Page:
It appears to be a US dominated world
Five technology companies now dominate world equity indices. The investment landscape has been changed by their success.
The latest figures for the MSCI All World equity index show that US shares make up 57.6% of the total. The next largest country representation is Japan, at just 6.87%. China, the world’s second-largest economy, provides just 4.11% of this representation of world quoted wealth, reflecting the high proportion of the Chinese economy that is still nationalised or restricted in some way.
Even more striking is the impact a few very large and successful technology companies have had on the world index. The five largest companies are all American. Between them, Apple, Microsoft, Google (Alphabet), Amazon and Facebook account for just under 10% of the index value. In other words, those five companies exceed the total value of the whole Japanese stock exchange, and exceed the combined value of the French, German and Dutch exchanges, the three largest in the EU.
Changing the investment landscape
This has implications for analysts and commentators on world markets. Conventional research into national economies, central bank policies and currencies can still guide investors over the balance to hold between German, US, Japanese, Chinese and other country shares. This needs to be supplemented by an understanding of a few mega-companies in the US, which now dwarf even large economies in the main indices.
The arrival of the US technology companies in this dominant position is not just hope, value or markets exaggerating a trend. The early enthusiasm for all things technology that powered the technology stocks to amazing highs in 2000 was well ahead of events. Companies with little revenue and large losses were swept up in a passion for the future, the coming of which was then a bit delayed. There was a big sell-off when reality intruded.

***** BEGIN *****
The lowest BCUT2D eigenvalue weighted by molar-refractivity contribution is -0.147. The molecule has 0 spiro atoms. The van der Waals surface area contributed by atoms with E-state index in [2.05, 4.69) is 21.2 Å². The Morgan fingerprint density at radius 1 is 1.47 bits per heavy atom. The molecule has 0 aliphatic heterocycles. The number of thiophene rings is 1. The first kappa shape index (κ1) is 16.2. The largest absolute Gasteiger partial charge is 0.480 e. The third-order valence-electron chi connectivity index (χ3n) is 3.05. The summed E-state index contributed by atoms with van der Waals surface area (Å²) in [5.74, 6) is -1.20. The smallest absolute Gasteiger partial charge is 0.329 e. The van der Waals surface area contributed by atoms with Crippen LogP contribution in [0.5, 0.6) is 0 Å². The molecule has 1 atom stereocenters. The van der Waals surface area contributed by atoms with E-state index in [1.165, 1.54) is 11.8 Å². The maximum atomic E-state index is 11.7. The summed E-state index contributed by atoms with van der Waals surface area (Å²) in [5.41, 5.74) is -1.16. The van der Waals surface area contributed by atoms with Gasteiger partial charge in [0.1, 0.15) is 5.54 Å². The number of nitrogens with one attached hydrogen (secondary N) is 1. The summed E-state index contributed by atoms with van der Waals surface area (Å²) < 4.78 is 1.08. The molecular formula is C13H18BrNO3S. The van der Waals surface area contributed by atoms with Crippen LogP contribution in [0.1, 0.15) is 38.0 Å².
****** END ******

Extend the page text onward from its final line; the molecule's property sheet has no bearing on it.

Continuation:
This latest enduring bull market in technology stocks starting in 2009 has long since passed the old highs of 2000, but this time the major companies not only have revenues and good growth, but are also generating cash and setting out exciting plans for future expansion.
History and logic tells us that a few companies and a dominant sector do not go on forever expanding at the expense of the rest. Technology companies have their critics. Compound arithmetic points to lower growth rates the bigger they become. Many governments are looking for better ways to take a larger share of their revenues or profits. Many campaign groups want to regulate them more and force their cost base up. Maybe new challenger companies or sectors will appear that succeed in wrestling growth and revenue away from these giants.
The old economy suffers
Meanwhile, many traditional businesses and sectors still struggle to keep up and to contain the damage change can do to them. Retailers with too many shops can continue to lose out to all online competitors. Traditional financial institutions can lose customers to fintech alternatives. The car industry is going through its own agony as governments demand more rapid phase-out of all their current main products using oil-based fuels. The energy sector is under strict instructions to phase out fossil fuels which are still the main part of its revenue and asset base.
In this fast-changing world, the US and its technology masters currently hold a dominant position. It is easy to see the threats to them both, but more difficult to see what might overtake them. Markets this year are likely to be less enthusiastic about growth prospects than they were last year, given the various problems with growth and governance. The battle over US technology could become bigger for investors than the presidential election itself.
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John Redwood is Chief Global Strategist at Charles Stanley & Co. Limited, which is authorised and regulated by the Financial Conduct Authority.